56pc of retail execs plan to pour more resources into mobile this year: report
Retailers expect to increase their mobile initiatives significantly in 2013 with applications playing a key role, according to a new report from Artisan.
Artisan surveyed 200 retail executives with mobile responsibilities to gauge how brands plan to use the channel this year. In particular, retailers are eyeing how to get the most out of their mobile app efforts.
“Marketers are expecting significant mobile commerce growth in 2013 and are therefore investing more in mobile, particularly native apps,” said Bob Moul, CEO of Artisan, Philadelphia.
“This means that to stay competitive, marketers must ensure that they are providing an exceptional native app experience for their customers,” he said.
“This entails gaining deep insight into customer behavior and preference, which will arm marketers with the data they need to modify and update their apps effectively.”
The executives in the Artisan survey were surveyed from Feb. 4 – 16 and represent industries including consumer electronics; clothing and apparel; music, books and videos, and food and beverage.
Twenty-seven percent of respondents represented companies that netted between $51 – $99 million in annual revenue. Fifty-two percent of respondents came from retail organizations with annual revenues that range from $100 – $999 million.
Compared to the 56 percent of executives that plan to increase their mobile spend this year, 37 percent of marketers surveyed said that their investments would stay the same from last year.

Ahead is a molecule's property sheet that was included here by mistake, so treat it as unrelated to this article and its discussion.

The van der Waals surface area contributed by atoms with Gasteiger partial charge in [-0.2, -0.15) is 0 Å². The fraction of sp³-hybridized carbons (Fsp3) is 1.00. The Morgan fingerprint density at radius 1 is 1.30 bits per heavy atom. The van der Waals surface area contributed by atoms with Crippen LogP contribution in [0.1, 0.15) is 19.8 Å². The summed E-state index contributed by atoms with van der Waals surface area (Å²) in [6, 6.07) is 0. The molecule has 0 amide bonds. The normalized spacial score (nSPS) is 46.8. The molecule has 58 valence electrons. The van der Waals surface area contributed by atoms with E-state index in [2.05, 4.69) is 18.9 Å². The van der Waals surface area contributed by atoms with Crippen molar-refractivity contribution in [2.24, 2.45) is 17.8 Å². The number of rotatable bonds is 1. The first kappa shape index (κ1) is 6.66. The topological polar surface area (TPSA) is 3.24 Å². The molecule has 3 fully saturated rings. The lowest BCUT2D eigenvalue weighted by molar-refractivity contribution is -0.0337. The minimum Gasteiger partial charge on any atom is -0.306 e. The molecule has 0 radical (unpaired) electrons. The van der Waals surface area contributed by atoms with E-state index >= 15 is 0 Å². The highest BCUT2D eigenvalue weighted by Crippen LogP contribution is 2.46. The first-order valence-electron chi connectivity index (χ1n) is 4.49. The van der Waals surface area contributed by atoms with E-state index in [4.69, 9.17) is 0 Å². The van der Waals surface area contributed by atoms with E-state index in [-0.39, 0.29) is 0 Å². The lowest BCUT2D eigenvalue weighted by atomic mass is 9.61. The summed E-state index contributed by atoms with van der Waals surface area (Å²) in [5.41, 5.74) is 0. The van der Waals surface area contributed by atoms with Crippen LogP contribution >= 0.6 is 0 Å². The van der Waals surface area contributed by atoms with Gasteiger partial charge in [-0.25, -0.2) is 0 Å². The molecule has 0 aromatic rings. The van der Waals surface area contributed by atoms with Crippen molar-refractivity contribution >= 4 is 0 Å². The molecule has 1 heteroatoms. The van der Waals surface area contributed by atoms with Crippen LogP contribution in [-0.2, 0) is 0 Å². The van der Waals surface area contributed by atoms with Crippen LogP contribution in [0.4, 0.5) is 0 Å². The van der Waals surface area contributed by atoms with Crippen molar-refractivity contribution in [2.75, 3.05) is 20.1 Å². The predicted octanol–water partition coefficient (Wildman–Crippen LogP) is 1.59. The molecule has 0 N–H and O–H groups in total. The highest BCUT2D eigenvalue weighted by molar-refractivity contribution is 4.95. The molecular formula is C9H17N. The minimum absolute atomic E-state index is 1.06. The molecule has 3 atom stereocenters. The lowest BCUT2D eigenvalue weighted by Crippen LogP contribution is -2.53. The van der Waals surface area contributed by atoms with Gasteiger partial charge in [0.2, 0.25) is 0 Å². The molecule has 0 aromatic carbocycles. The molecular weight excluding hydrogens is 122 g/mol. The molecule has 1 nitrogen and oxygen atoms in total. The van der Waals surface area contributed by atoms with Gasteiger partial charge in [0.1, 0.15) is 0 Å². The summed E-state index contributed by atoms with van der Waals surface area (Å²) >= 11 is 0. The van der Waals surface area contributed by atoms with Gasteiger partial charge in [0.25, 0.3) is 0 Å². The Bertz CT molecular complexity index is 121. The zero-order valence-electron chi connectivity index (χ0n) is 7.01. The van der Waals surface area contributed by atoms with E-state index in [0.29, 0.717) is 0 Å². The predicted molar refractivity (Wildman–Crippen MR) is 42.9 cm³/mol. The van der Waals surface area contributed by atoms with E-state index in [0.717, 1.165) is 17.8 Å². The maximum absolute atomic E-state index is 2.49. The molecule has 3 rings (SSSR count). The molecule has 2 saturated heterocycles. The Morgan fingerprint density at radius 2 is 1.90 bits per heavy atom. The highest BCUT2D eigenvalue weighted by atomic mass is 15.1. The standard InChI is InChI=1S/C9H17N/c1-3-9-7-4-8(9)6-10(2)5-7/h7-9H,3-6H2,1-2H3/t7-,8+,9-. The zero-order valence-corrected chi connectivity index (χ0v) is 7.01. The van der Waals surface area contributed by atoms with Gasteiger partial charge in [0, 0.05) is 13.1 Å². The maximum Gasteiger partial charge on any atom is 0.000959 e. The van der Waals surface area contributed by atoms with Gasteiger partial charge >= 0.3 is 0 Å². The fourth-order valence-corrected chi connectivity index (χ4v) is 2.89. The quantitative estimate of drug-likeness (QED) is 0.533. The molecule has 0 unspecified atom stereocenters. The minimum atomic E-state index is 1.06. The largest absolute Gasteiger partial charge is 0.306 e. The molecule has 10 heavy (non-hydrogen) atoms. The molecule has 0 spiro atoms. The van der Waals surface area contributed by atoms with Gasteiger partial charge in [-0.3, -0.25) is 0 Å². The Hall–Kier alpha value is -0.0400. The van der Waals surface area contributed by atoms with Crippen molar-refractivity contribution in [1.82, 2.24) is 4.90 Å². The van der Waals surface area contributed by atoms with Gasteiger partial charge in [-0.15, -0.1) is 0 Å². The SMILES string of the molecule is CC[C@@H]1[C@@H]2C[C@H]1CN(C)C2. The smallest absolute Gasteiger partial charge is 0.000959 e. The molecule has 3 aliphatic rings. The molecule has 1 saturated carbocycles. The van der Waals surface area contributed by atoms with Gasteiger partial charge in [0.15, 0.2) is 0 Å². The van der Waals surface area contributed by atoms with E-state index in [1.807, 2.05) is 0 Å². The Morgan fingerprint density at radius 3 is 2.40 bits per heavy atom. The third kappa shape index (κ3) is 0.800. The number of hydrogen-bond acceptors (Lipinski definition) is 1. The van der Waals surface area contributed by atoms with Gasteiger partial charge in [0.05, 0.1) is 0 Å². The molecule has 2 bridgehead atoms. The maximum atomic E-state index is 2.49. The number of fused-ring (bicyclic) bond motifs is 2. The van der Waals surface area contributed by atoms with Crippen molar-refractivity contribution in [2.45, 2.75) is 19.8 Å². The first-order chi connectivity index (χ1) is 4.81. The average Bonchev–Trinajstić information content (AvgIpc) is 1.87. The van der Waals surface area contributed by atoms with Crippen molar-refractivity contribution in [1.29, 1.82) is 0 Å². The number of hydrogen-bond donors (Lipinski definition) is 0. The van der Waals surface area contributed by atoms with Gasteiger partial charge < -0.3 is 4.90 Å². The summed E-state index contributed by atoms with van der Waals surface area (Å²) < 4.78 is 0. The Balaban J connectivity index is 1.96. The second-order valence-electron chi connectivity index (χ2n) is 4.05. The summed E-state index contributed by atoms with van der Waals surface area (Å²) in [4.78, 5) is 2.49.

Seven percent of marketers said that they anticipate spending less on mobile in 2013 than in 2012.
The shift in mobile investments stems from retailers realizing that mobile is growing at a fast rate.
Forty-nine percent of the survey’s respondents strongly agreed that they expected to see mobile commerce grow faster than online commerce. Thirty-five percent of executives surveyed agreed with the statement, and four percent of respondents disagreed.
When it comes to mobile priorities, 72 percent of the survey’s respondents strongly agreed or agreed that a native mobile app is one of their top three priorities for 2013.
Additionally, 71 percent of the respondents agreed or strongly agreed that a native mobile app will become the most important touch point for interacting with consumers in the next one to three years.
Marketers have a full plate when it comes to managing mobile apps.
Twenty-four percent of the executives surveyed manage 16 – 20 native apps while 22 percent of marketers are responsible for managing 10 – 15 native apps.
Sixteen percent of the marketers surveyed manage either two to four native apps, and the same percentage of marketers are responsible for managing five to nine apps. Eighteen percent of marketers in the study were responsible for more than 20 native apps.
The study also points to marketers wanting more out of their mobile apps.
For example, respondents were allowed to pick as many capabilities as they wanted from a list of features to better manage their native apps that they did not currently have.
Sixty-seven percent of respondents said that they would like the ability to personalize the user experience, and 60 percent were interested in collecting analytics on their app users.
Fifty-five percent of marketers surveyed said that would like to run A/B tests with their native apps, and 53 percent wanted to enable in-app promotions.
This points to the role that mobile apps will play for retailers to not only drive incremental commerce, but also aid in the overall shopping experience.
“Retailers are recognizing that mobile is becoming an increasingly important touch point to engage with their consumers,” Mr. Moul said.
“In addition to facilitating mobile commerce, retailers are using apps as a way to complement the in-store shopping experiences and address the specific needs of their most loyal customers,” he said.
“I think we’ll see more retailers building out smartphone and tablet app experiences that are more than just a transaction portal. As a result, they are laser-focused on building engaging experiences and want to invest in understanding user behavior and addressing customer feedback as fast as possible.”
Lauren Johnson is associate reporter on Mobile Commerce Daily, New York